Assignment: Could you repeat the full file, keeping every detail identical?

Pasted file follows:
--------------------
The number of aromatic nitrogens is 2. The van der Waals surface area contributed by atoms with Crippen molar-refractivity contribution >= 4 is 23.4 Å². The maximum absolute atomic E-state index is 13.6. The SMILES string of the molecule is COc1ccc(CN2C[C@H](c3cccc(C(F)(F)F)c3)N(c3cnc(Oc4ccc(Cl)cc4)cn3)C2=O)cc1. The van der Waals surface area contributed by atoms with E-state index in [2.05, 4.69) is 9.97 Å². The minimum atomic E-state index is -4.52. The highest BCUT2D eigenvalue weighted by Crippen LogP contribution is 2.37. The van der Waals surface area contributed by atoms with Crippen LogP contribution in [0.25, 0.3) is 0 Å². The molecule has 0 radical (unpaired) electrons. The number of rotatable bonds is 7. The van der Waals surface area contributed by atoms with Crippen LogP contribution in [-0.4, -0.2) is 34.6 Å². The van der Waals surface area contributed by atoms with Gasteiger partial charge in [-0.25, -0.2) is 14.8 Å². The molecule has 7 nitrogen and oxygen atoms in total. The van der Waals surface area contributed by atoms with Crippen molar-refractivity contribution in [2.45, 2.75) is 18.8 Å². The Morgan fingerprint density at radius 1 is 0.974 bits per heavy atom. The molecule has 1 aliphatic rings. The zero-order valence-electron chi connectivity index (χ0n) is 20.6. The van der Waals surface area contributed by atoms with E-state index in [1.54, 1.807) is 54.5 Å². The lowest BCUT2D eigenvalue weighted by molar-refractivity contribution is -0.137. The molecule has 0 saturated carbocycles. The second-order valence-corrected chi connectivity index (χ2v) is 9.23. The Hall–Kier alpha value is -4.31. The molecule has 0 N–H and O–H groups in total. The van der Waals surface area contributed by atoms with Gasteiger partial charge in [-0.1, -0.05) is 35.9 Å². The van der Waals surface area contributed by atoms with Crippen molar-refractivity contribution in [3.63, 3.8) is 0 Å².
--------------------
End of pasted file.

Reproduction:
The number of aromatic nitrogens is 2. The van der Waals surface area contributed by atoms with Crippen molar-refractivity contribution >= 4 is 23.4 Å². The maximum absolute atomic E-state index is 13.6. The SMILES string of the molecule is COc1ccc(CN2C[C@H](c3cccc(C(F)(F)F)c3)N(c3cnc(Oc4ccc(Cl)cc4)cn3)C2=O)cc1. The van der Waals surface area contributed by atoms with E-state index in [2.05, 4.69) is 9.97 Å². The minimum atomic E-state index is -4.52. The highest BCUT2D eigenvalue weighted by Crippen LogP contribution is 2.37. The van der Waals surface area contributed by atoms with Crippen LogP contribution in [0.25, 0.3) is 0 Å². The molecule has 0 radical (unpaired) electrons. The number of rotatable bonds is 7. The van der Waals surface area contributed by atoms with Crippen LogP contribution in [-0.4, -0.2) is 34.6 Å². The van der Waals surface area contributed by atoms with Gasteiger partial charge in [-0.25, -0.2) is 14.8 Å². The molecule has 7 nitrogen and oxygen atoms in total. The van der Waals surface area contributed by atoms with Crippen molar-refractivity contribution in [2.45, 2.75) is 18.8 Å². The Morgan fingerprint density at radius 1 is 0.974 bits per heavy atom. The molecule has 1 aliphatic rings. The zero-order valence-electron chi connectivity index (χ0n) is 20.6. The van der Waals surface area contributed by atoms with E-state index in [1.54, 1.807) is 54.5 Å². The lowest BCUT2D eigenvalue weighted by molar-refractivity contribution is -0.137. The molecule has 0 saturated carbocycles. The second-order valence-corrected chi connectivity index (χ2v) is 9.23. The Hall–Kier alpha value is -4.31. The molecule has 0 N–H and O–H groups in total. The van der Waals surface area contributed by atoms with Gasteiger partial charge in [-0.1, -0.05) is 35.9 Å². The van der Waals surface area contributed by atoms with Crippen molar-refractivity contribution in [3.63, 3.8) is 0 Å².